Two things hit me today as big lessons I’ve learned over the years. They apply to pretty much any technology-related activity be it programming, application architecture, etc. They are:
#1: Try to Stick with the Defaults
Don’t fight your technology. If you have to spend hours of tweaking just to get something working the way you’d like it to, chances are somewhere out there there’s a ________ (language, framework, app, whatever you’re working with) that’s better suited to your needs.
For the areas where you really do need to tweak and fine tune, that’s where lesson #2 comes into play…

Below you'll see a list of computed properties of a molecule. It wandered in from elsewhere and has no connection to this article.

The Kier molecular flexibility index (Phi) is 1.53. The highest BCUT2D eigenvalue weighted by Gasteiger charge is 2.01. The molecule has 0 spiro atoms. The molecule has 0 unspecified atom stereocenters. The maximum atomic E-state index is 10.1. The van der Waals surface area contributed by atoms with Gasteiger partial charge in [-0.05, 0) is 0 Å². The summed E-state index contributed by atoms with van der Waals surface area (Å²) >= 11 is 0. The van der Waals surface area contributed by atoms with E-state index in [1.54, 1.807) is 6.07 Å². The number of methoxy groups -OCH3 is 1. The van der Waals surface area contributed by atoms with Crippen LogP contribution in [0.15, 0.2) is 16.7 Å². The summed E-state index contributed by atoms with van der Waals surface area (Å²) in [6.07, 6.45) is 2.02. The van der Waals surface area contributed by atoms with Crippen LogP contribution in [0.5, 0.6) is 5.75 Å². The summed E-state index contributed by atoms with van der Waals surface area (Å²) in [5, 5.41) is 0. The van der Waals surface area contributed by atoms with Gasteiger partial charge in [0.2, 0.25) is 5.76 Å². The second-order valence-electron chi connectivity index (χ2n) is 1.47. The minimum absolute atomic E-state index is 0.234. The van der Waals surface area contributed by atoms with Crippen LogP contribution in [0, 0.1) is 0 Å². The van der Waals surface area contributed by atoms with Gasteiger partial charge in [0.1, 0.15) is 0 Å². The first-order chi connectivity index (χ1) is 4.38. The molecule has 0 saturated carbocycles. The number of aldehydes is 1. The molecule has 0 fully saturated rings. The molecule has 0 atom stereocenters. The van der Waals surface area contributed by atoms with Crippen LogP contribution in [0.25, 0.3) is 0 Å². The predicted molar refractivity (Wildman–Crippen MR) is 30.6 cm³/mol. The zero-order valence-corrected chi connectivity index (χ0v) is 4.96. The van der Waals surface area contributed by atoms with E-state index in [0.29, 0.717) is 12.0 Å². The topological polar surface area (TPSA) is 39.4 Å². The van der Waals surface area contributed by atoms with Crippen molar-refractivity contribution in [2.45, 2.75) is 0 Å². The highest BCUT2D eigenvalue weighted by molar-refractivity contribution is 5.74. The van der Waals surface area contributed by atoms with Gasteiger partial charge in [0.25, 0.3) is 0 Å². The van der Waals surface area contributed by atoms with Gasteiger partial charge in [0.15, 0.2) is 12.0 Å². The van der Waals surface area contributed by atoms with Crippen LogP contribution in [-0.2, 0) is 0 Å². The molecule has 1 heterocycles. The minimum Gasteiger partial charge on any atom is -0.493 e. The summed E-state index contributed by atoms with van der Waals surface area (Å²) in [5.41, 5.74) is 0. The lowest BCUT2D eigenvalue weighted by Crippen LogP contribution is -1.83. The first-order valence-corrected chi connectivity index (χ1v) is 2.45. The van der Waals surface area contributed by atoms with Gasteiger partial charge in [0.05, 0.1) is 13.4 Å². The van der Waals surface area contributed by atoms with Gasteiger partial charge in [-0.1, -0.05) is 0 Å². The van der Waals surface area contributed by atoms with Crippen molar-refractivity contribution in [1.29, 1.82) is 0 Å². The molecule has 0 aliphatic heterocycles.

#2: Make Your Customizations Reproducible / Scriptable
If it’s worth spending 30 minutes tweaking, it’s worth spending 45 minutes scripting. This is where text-based UIs like the venerable terminal really shine. Over the years, I’ve developed a simple set of Bash scripts for setting up my terminal environment and various dotfiles with a few commands, and I then use Git to synchronize changes, improvements, updates, etc. to these scripts between machines.
I’ve done some heavy customization to my CLI, but I’ve determined this customization is worthwhile enough when it comes to my productivity that I’ve invested time into making it easily reproducible. In the end, I can have my preferred setup on any Linux machine within 30 seconds.
YMMV as they say, but these two lessons have served me well and I enjoy the simplicity of knowing a familiar shell environment is just a Bash command away.